It is enough if an inference reasonably tending to support the verdict can be drawn from the
circumstantial evidence. Id.
The evidence supports an inference that Defendant killed DeMoss and stole her car. Defendant and DeMoss were both seen at home on the same evening that a neighbor heard three bangs coming from the direction of Defendant's residence. On that same night, Defendant arrived alone at his father's house driving DeMoss's car, appearing nervous
and remarked to his father that he messed up real bad. Defendant acknowledged to his
father that he had a .22 gun in his possession. At trial, the State established through a
ballistics expert that this was the murder weapon. Defendant explained DeMoss's absence
to his father by telling him that she was visiting relatives. Two days later, Defendant
departed his father's residence driving DeMoss's car. DeMoss's dead body was eventually
found on the living room floor, having been shot ten times with Defendant's .22 caliber rifle.
A few days later, Defendant was found sleeping in DeMoss's car in a public park in
Riverdale, Georgia, and both the .22 caliber rifle and DeMoss's checkbook were found in
While the evidence presented by the State is circumstantial, after considering all the
evidence most favorable to the verdict as well as drawing all reasonable inferences
therefrom, we find the jury could have reasonably concluded that Defendant killed DeMoss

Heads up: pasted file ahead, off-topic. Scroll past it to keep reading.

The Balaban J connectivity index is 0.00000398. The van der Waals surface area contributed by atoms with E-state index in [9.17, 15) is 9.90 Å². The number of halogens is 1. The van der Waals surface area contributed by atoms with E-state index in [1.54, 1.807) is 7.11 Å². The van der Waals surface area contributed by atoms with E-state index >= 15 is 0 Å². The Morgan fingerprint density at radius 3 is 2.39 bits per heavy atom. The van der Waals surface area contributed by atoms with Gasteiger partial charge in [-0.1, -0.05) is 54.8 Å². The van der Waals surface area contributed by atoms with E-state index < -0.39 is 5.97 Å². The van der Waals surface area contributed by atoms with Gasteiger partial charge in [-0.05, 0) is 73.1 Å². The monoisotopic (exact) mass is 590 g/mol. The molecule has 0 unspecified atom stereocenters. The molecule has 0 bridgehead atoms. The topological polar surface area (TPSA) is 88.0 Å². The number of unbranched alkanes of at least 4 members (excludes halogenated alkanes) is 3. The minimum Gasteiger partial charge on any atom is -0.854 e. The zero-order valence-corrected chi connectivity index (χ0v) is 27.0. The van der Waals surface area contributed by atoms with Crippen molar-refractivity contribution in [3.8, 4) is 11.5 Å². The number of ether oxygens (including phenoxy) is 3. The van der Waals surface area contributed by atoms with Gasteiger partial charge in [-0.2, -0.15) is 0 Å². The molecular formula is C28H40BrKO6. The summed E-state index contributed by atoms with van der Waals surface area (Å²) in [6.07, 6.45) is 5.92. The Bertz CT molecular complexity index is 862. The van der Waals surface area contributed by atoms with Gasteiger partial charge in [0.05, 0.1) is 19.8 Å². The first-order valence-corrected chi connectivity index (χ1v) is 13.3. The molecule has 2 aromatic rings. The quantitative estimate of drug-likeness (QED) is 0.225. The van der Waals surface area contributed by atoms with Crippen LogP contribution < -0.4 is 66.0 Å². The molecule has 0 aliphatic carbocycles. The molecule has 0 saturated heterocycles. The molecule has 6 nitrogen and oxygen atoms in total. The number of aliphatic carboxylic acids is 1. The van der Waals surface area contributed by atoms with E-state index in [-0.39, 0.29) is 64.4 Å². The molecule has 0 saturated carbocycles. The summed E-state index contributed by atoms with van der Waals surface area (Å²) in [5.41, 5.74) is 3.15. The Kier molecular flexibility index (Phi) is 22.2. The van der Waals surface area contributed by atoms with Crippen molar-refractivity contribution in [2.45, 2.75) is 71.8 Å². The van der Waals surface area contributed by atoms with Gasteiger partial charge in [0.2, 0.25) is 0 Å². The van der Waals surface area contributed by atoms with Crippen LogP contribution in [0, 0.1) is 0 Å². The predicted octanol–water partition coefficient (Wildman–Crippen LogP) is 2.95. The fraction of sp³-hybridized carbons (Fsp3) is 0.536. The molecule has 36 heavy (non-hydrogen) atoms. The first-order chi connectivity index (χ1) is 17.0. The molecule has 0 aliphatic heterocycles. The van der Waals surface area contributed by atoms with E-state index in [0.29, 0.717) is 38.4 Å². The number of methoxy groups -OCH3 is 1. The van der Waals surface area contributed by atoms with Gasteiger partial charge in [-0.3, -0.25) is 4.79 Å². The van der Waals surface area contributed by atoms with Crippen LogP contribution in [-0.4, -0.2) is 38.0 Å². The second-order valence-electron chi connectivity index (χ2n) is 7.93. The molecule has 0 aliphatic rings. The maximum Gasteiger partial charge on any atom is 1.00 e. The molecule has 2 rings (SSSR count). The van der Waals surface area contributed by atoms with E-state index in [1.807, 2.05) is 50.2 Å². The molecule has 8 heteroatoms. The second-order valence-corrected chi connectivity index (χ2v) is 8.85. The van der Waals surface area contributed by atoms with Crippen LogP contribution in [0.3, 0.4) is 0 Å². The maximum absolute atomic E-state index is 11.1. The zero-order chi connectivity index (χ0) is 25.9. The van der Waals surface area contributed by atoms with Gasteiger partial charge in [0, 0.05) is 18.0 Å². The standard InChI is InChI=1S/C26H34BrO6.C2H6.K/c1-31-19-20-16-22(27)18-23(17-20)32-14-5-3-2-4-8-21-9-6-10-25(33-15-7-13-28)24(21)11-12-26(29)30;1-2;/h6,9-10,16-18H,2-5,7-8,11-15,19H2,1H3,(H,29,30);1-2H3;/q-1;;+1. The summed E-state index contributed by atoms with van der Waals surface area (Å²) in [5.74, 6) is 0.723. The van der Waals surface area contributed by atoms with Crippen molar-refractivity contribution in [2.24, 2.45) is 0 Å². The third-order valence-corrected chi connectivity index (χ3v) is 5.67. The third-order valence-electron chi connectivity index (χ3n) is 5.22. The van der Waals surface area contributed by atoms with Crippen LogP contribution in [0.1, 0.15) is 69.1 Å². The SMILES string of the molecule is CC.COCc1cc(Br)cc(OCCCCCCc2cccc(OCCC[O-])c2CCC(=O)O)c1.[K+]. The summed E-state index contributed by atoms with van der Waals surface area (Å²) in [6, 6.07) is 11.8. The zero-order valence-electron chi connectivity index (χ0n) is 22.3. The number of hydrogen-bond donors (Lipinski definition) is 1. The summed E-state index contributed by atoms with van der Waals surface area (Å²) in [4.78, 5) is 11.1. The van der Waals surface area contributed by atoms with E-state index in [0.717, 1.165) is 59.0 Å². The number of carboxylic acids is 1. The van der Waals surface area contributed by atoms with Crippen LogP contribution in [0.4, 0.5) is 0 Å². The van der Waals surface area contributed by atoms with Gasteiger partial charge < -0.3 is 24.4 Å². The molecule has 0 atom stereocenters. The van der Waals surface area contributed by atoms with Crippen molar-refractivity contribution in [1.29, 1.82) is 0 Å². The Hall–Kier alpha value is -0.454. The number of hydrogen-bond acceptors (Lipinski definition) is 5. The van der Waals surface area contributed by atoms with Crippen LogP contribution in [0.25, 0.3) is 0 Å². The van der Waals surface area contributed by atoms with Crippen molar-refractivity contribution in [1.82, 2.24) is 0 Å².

and then stole her car in an effort to flee the state.
SHEPARD, C.J., and DICKSON, SELBY, and BOEHM, JJ., concur.
With respect to the 404B evidence and also, I guess, hearsay issues that may arise during the questioning of three of the State's witnesses, we'll advise the defense and the Court that . . . Lisa Hamilton Meece . . . will be asked about information related to the nature or the status of the relationship between the Defendant, Charles
Vehorn, and Brenda DeMoss in the brief period immediately preceding her murder.
(R. at 133.) Moments later, the trial judge specifically asked defense counsel, Do you object to testimony concerning the nature of the relationship in general? (R. at 144.) Defense counsel responded, Yes, if it's not based on direct knowledge. Id. The admissibility issue of Meece's hearsay statements concerning Defendant's relationship with DeMoss, therefore, was squarely before the trial court, and thus is preserved for appeal. This is notwithstanding the fact that defense counsel initially began his argument by objecting under Rule 404(b). In reviewing the relevant portion of the trial court's evidentiary ruling, it is clear that the judge was addressing the admissibility of hearsay statements and did not limit his ruling to Rule 404(b) issues:
But as to the evidence concerning the relationship of the Defendant with the victim
in this case, the Court will allow that testimony, including statements made by the
victim as they relate to her intentions to end the relationship or what the status of the
relationship was as statements of her mind and relevant to the nature of the
(R. at 153) (emphasis added).